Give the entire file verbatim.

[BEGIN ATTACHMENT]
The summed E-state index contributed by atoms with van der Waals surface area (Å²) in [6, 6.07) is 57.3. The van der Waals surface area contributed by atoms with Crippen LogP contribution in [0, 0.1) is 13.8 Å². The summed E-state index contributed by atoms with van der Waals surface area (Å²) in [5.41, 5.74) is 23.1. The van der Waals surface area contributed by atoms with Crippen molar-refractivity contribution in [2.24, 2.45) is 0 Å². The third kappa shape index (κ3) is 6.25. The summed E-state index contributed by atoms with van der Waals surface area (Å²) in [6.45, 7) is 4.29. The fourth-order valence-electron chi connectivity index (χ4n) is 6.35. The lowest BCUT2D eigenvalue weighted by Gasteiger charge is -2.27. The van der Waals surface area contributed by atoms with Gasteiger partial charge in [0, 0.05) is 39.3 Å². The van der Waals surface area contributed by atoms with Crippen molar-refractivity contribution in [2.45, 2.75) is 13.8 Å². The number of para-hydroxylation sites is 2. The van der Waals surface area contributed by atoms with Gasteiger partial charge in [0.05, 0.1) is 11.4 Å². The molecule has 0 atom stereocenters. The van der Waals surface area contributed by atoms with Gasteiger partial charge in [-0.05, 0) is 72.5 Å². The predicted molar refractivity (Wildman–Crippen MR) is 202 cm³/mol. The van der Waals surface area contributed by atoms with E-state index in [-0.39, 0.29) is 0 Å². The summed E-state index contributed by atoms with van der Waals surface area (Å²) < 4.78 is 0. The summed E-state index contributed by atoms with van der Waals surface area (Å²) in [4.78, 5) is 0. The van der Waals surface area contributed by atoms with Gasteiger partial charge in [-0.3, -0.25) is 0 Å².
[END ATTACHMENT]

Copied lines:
The summed E-state index contributed by atoms with van der Waals surface area (Å²) in [6, 6.07) is 57.3. The van der Waals surface area contributed by atoms with Crippen LogP contribution in [0, 0.1) is 13.8 Å². The summed E-state index contributed by atoms with van der Waals surface area (Å²) in [5.41, 5.74) is 23.1. The van der Waals surface area contributed by atoms with Crippen molar-refractivity contribution in [2.24, 2.45) is 0 Å². The third kappa shape index (κ3) is 6.25. The summed E-state index contributed by atoms with van der Waals surface area (Å²) in [6.45, 7) is 4.29. The fourth-order valence-electron chi connectivity index (χ4n) is 6.35. The lowest BCUT2D eigenvalue weighted by Gasteiger charge is -2.27. The van der Waals surface area contributed by atoms with Gasteiger partial charge in [0, 0.05) is 39.3 Å². The van der Waals surface area contributed by atoms with Crippen molar-refractivity contribution in [2.45, 2.75) is 13.8 Å². The number of para-hydroxylation sites is 2. The van der Waals surface area contributed by atoms with Gasteiger partial charge in [0.05, 0.1) is 11.4 Å². The molecule has 0 atom stereocenters. The van der Waals surface area contributed by atoms with Gasteiger partial charge in [-0.05, 0) is 72.5 Å². The predicted molar refractivity (Wildman–Crippen MR) is 202 cm³/mol. The van der Waals surface area contributed by atoms with E-state index in [-0.39, 0.29) is 0 Å². The summed E-state index contributed by atoms with van der Waals surface area (Å²) < 4.78 is 0. The summed E-state index contributed by atoms with van der Waals surface area (Å²) in [4.78, 5) is 0. The van der Waals surface area contributed by atoms with Gasteiger partial charge in [-0.3, -0.25) is 0 Å².